digital and media literacy
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Exploring the Roots of Digital and Media Literacy through Personal Narrative
Date Reviewed: August 11, 2017
Renee Hobbs’s collection of personal narratives from leading thinkers in digital and media literacy is not only a fascinating foray into the field; it also presents various authors’ stories of encounters with dominant theorists across multiple disciplines. Sixteen authors from a myriad of academic disciplines (philosophy, education, communication studies, language and literacy, media studies, and fine arts, among others) spanning a number of occupations (professor, writer, teacher, director, and more) write out their intimate interactions with the theories and theorists (McLuhan, Heidegger, Bakhtin, Barthes, Foucault, Postman, Dewey, and others) that shaped their scholastic and personal lives. Each contribution in this collaborative work is a self-reflection, a collage made up of sundry parts of theory, experience, and practice. This collection started with Hobbs’s desire to unearth the historical origins of media literacy and trace the complex genealogy of media literacy. Hobbs diverges from the traditional historical treatise, in form as well as in content, by soliciting personal narratives from contributors, asking them to search out their intellectual grandparents, to map the DNA of the theories that shaped their lives and their work. While the subject is fairly standard, the vehicle (personal memoir) adds a compelling nuance to the investigation. If we take Marshall McLuhan at his word and the medium is, in fact, the message, then Hobbs’s collection is not only an exploration of media literacy but is also an embodiment of it.
Although reticent to endorse one orthodox definition of media literacy, Hobbs describes media literacy as “the knowledge, competencies, and social practices involved in using, analyzing, evaluating, and creating mass media, popular culture, and digital media” (9). Media represent any form of communication and literacy, the ability to decipher said communication, and reaches far beyond the bounds of print. And media literacy, according to Hobbs, invites a deeper exploration of important issues concerning “heightened critical consciousness,” “the social nature of representation and interpretation,” “the dialectic of protection and empowerment,” as well as “the role of art in the practice of civic activism,” to name only a few (9). It is clear that development of media literacy is crucial not only for sustaining a world economy, connecting global communities, and engendering personal enrichment, but also vital for the creation of informed and engaged citizens.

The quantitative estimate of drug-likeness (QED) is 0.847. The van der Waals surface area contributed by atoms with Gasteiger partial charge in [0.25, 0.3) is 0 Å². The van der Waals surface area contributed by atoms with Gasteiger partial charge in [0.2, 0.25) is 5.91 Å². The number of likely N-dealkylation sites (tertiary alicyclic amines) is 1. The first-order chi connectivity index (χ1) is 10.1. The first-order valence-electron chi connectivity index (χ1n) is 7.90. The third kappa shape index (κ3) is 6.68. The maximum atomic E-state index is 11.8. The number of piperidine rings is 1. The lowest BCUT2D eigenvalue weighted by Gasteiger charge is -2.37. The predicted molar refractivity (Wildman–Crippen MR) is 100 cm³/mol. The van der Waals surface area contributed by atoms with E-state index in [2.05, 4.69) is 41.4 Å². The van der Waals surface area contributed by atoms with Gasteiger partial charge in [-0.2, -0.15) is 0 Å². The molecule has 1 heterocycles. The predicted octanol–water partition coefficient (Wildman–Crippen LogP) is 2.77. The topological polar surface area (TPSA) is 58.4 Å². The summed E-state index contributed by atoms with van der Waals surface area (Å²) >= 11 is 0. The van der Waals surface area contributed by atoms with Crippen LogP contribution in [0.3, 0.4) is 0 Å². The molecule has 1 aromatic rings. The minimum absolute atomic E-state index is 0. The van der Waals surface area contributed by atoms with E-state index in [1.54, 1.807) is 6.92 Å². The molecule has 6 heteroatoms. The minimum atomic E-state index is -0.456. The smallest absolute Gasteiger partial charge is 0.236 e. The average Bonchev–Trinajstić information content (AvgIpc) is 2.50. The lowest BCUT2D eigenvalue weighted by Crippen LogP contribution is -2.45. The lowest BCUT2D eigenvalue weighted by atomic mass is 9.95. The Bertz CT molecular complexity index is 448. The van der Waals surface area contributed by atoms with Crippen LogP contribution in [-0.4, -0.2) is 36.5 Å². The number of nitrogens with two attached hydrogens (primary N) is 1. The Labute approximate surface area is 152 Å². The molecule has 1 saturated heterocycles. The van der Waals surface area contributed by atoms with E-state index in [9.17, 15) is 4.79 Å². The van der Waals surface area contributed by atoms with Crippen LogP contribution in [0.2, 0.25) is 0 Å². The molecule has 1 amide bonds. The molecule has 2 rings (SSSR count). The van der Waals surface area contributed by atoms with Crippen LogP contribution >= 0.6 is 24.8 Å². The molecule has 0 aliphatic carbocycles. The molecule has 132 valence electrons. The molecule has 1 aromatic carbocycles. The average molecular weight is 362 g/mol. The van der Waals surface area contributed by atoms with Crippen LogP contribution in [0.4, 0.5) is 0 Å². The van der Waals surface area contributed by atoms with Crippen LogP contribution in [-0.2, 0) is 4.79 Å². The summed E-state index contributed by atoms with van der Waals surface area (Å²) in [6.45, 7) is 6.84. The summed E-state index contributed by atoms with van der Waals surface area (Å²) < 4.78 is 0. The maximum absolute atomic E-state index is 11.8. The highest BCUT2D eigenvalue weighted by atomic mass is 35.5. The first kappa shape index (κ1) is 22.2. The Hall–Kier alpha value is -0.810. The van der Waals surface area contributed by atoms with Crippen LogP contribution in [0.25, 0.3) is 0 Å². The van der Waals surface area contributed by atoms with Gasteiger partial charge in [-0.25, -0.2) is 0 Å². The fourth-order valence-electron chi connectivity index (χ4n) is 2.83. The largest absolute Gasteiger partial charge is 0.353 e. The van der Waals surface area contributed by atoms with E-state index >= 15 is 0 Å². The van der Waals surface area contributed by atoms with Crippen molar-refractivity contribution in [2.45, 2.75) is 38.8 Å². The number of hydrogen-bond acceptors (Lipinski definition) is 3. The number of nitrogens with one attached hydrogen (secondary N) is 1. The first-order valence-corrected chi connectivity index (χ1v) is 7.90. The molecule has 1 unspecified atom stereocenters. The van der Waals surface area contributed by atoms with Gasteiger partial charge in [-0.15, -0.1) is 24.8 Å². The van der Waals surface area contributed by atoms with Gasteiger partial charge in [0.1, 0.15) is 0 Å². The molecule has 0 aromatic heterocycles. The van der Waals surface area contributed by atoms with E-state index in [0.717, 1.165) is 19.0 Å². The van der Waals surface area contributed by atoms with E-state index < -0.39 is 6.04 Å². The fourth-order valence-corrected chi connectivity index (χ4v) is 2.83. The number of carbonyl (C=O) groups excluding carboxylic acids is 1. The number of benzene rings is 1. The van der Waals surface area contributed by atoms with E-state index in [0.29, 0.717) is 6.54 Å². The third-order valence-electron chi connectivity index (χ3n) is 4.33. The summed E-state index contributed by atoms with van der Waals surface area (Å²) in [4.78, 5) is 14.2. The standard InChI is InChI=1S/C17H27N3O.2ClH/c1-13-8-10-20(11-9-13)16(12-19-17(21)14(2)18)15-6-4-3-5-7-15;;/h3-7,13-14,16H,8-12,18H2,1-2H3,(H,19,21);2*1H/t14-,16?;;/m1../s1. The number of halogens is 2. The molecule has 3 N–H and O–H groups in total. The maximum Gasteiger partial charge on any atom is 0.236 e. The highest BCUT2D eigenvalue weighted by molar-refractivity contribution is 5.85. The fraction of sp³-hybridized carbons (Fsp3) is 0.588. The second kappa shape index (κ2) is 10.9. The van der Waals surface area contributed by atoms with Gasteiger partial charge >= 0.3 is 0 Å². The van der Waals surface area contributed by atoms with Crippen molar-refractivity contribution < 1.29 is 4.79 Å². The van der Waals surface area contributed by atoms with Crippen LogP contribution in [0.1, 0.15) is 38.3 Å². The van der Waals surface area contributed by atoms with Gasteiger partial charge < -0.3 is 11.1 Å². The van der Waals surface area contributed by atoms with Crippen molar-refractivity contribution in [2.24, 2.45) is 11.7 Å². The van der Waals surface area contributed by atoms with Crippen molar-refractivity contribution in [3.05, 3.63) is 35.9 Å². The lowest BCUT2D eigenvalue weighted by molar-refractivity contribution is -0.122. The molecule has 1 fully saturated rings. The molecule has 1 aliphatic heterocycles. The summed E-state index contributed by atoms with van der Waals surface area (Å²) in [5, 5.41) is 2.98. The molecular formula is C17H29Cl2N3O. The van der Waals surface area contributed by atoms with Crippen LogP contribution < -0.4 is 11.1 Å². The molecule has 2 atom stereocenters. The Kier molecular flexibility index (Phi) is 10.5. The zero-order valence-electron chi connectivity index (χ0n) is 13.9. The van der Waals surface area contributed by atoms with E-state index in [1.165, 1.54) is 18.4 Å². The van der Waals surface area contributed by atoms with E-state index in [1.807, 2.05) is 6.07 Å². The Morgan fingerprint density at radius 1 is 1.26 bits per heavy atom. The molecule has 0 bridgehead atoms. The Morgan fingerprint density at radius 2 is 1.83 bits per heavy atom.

The whole collection is engaging and picking favorite contributions is a difficult task. However, I found David Weinberger’s description of his college-age identity crisis, subsequent nihilism, and profound encounter with Martin Heidegger’s concept of “Dasein,” intriguing and not a little humorous. Weinberger’s view of life and language (and therefore media), as inherited from Heidegger’s philosophy, emphasizes the inherent shared nature of media. Cynthia Lewis’s chapter explores media literacy via the theory of Mikhail Bakhtin and provides another example of the shared nature of media and how, as Bakhtin emphasized, “the word in language is half someone else’s” (78). Lewis succinctly summarizes Bakhtin’s view of language as “foundationally dialogic, intertextual, and heteroglossic” (78). Lewis also relates how her familial connection to Rabbinic Judaism’s love of dialogue, her suspicion of authority and institutions, her research interest in discourse analysis, and her role as a teacher of workshops on critical literacy brought her to love Bakhtin’s view of language as infinitely nuanced and beautifully complicated.
Although previously familiar with Heidegger and Bakhtin, the work of Jerome Brunner, a cognitive psychologist, and scholar, was completely unknown to me when I picked up this book. In Hobbs’s chapter, she relives the three times she encountered Bruner’s work: as a child, in graduate school, and when she actually met Bruner - and how this fortuitous encounter led her to create this book. I am personally enamored with the role that narrative plays in personal and communal lives so Hobbs’s synthesis of Bruner’s view of people’s personal life stories as constructed, culturally shaped “variations on the culture’s canonical forms and stories” speaks to me (192). As I experienced, Hobbs’s collection about media literacy performs the function of media literacy as it explains the higher functions of media literacy.
I highly recommend this collection for anyone interested in the reflexive relationship between scholarship and the personal (faculty, administrators, graduate students, academic advisors, and lay people alike). Although not a primer text on theory, this collection, by utilizing the lens of personal experience, makes an engaging text for those with even a moderate interest in theory and literacy.